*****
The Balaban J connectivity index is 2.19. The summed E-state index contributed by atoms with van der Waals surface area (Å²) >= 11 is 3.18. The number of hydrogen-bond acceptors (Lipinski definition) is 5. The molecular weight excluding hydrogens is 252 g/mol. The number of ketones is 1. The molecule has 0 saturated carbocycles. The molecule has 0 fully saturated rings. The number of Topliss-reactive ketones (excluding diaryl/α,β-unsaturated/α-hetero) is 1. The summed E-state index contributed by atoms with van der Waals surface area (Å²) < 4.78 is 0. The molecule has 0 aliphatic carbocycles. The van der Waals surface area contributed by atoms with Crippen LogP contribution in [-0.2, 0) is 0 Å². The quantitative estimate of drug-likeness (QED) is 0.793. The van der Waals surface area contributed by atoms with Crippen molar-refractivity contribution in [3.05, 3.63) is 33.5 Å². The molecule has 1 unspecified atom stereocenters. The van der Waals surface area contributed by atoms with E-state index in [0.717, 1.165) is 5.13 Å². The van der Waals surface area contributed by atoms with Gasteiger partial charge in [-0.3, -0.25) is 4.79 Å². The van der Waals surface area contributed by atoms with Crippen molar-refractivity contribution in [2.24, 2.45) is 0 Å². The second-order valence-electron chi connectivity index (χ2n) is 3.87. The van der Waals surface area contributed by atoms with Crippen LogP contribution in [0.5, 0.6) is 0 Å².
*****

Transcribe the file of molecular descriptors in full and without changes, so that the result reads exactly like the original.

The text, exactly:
The Balaban J connectivity index is 2.19. The summed E-state index contributed by atoms with van der Waals surface area (Å²) >= 11 is 3.18. The number of hydrogen-bond acceptors (Lipinski definition) is 5. The molecular weight excluding hydrogens is 252 g/mol. The number of ketones is 1. The molecule has 0 saturated carbocycles. The molecule has 0 fully saturated rings. The number of Topliss-reactive ketones (excluding diaryl/α,β-unsaturated/α-hetero) is 1. The summed E-state index contributed by atoms with van der Waals surface area (Å²) < 4.78 is 0. The molecule has 0 aliphatic carbocycles. The van der Waals surface area contributed by atoms with Crippen LogP contribution in [-0.2, 0) is 0 Å². The quantitative estimate of drug-likeness (QED) is 0.793. The van der Waals surface area contributed by atoms with Crippen molar-refractivity contribution in [3.05, 3.63) is 33.5 Å². The molecule has 1 unspecified atom stereocenters. The van der Waals surface area contributed by atoms with E-state index in [0.717, 1.165) is 5.13 Å². The van der Waals surface area contributed by atoms with Gasteiger partial charge in [-0.3, -0.25) is 4.79 Å². The van der Waals surface area contributed by atoms with Crippen molar-refractivity contribution in [2.24, 2.45) is 0 Å². The second-order valence-electron chi connectivity index (χ2n) is 3.87. The van der Waals surface area contributed by atoms with Crippen LogP contribution in [0.5, 0.6) is 0 Å².